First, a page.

The Biggest Reason Our Marriage was Failing: The Answer Might Surprise You

In the years since my separation and reconciliation with my husband, I’ve been pretty vocal about the issues we had in our marriage. In fact, I have a book coming out in the Fall of 2024 that discusses that journey and how we overcame it. There were many, many things that contributed to our problems. We had some external circumstances that made our marriage hard from day one. My husband was doing battle with Crohn’s Disease. We had two children back to back, which, as any parent knows, takes a toll. In the midst of all that, we also had numerous “little-t traumas” happen to us as the years went on.

But of all those the things that led to our eventual separation, the one that I believe put the nail in the coffin was our lack of communication.

It’s hard to explain to someone that something as simple as communication can undo a marriage. Especially when there were so many other big issues that we had going on—issues that anyone would objectively agree would be hard for a marriage to overcome. But the further I get from those difficult years, the more I realize that most of those big issues could have been successfully navigated if we had just been able to communicate about them.

My husband and I both settled into a very uncomfortable state of avoidance when it came to the issues in our marriage. For the first few years, we tried to discuss the things that made us unhappy. But over time, we learned that we just couldn’t seem to communicate clearly when we were upset. We’d both become dysregulated, volatile, and sometimes cruel. We would say things we didn’t mean just to make the other person hurt the way we were hurting. It became so toxic that eventually we stopped trying to talk altogether.

Years went by and feelings festered. Nothing could heal because we spent all our time oscillating between stuffing and exploding.

Eventually, we forgot how to communicate even about positive and neutral things. I’ll never forget being at my parents’ house for a family dinner and my dad asking us a question about our finances (if you bristle at that, I get it, but my family and I have the kind of relationship where these questions are safe and positive). Charlie and I didn’t know how to answer the question because we didn’t even communicate about our money—our financial future for ourselves and our kids. My dad looked at us like an alien just popped out of both of our foreheads. “Don’t you two talk about these things?” he asked. When we shrugged our shoulders, he said, “It’s like you two don’t even live in the same house.”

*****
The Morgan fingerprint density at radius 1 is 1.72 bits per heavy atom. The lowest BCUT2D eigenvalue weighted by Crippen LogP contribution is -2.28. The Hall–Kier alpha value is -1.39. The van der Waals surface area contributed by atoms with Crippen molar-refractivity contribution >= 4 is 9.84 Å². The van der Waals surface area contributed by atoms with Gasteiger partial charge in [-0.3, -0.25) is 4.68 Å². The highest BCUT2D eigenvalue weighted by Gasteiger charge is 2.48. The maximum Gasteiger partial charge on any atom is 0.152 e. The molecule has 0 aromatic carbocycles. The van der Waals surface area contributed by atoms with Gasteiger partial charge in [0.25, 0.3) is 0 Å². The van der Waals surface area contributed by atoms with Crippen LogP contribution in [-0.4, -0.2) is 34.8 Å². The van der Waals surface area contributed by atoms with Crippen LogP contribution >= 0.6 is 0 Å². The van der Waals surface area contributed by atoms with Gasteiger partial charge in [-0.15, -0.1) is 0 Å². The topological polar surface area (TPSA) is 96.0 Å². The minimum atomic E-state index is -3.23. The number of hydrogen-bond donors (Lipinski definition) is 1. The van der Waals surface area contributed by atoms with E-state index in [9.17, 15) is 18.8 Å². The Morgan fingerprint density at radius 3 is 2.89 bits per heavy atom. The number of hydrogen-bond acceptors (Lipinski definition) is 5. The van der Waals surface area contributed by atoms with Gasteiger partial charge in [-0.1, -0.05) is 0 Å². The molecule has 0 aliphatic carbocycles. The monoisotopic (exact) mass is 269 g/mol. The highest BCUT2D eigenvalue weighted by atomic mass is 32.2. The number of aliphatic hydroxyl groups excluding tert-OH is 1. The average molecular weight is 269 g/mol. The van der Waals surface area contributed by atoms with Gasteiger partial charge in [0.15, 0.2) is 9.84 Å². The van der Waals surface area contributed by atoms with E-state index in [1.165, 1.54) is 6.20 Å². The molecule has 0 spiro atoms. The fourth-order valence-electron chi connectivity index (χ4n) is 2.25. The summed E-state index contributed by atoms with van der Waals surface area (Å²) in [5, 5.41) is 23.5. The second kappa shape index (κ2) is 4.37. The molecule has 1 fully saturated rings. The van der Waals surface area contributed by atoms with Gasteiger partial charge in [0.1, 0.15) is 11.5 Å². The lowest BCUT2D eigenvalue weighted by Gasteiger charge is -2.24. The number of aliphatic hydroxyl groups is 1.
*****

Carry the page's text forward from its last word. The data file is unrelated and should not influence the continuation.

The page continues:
He wasn’t wrong.

Our lack of communication pervaded everything in our marriage. It broke down our ability to operate as a team, to parent our children, to run our household, and to maintain our sex life. We were unraveling, and it all came down to our unwillingness to talk things out.

Now, two years after our separation and reconciliation, I find that communication is the healthiest thing about our relationship. We discuss everything, almost to a sickening point (if you’re reading this, Charlie, I love you, and I’m totally kidding). This morning, my husband handed me a print out of an article he’d read about the housing market and asked me to read it. We are making plans to move out of our loft apartment next year and buy a home. So, he asked if I would read this article and gather my thoughts so that, this weekend, we can sit down and start working on a plan.

Our willingness to discuss anything and everything has born fruit in every aspect of our relationship. We are parenting our kids better than ever, having now discussed which parts of parenting we both seem to thrive and find joy in, and which ones we don’t. We can step in for each other and provide support when we know the other person is getting overwhelmed because for the first time in our marriage we understand each other’s triggers. We have found a beautiful cadence with the housework, splitting it up fairly according to how much time and bandwidth we both have when our jobs and parenting roles are accounted for. And, it’s my great pleasure to say that our sex life is better than ever.

Communication is one of those things that it seems like we talk about in relationship discourse online, but that we really don’t. We talk about it like it’s a BandAid—something to slap on the problems after they’ve already created wounds so deep that a BandAid can’t even begin to stop the bleeding. Instead, I believe we need to talk about communication as the thing we do before the marriage is in trouble. Communication isn’t the BandAid, it’s the bridge. It’s the thing that can get the two of you over troubled waters and back on the same side.

And that bridge must be built before you end up on opposite banks.

Amber Wardell is a doctor of psychology and author who speaks on women’s issues related to marriage, motherhood, and mental health. Subscribe to the free newsletter to get exclusive content delivered to your inbox and to never miss an upload.


Leave a Reply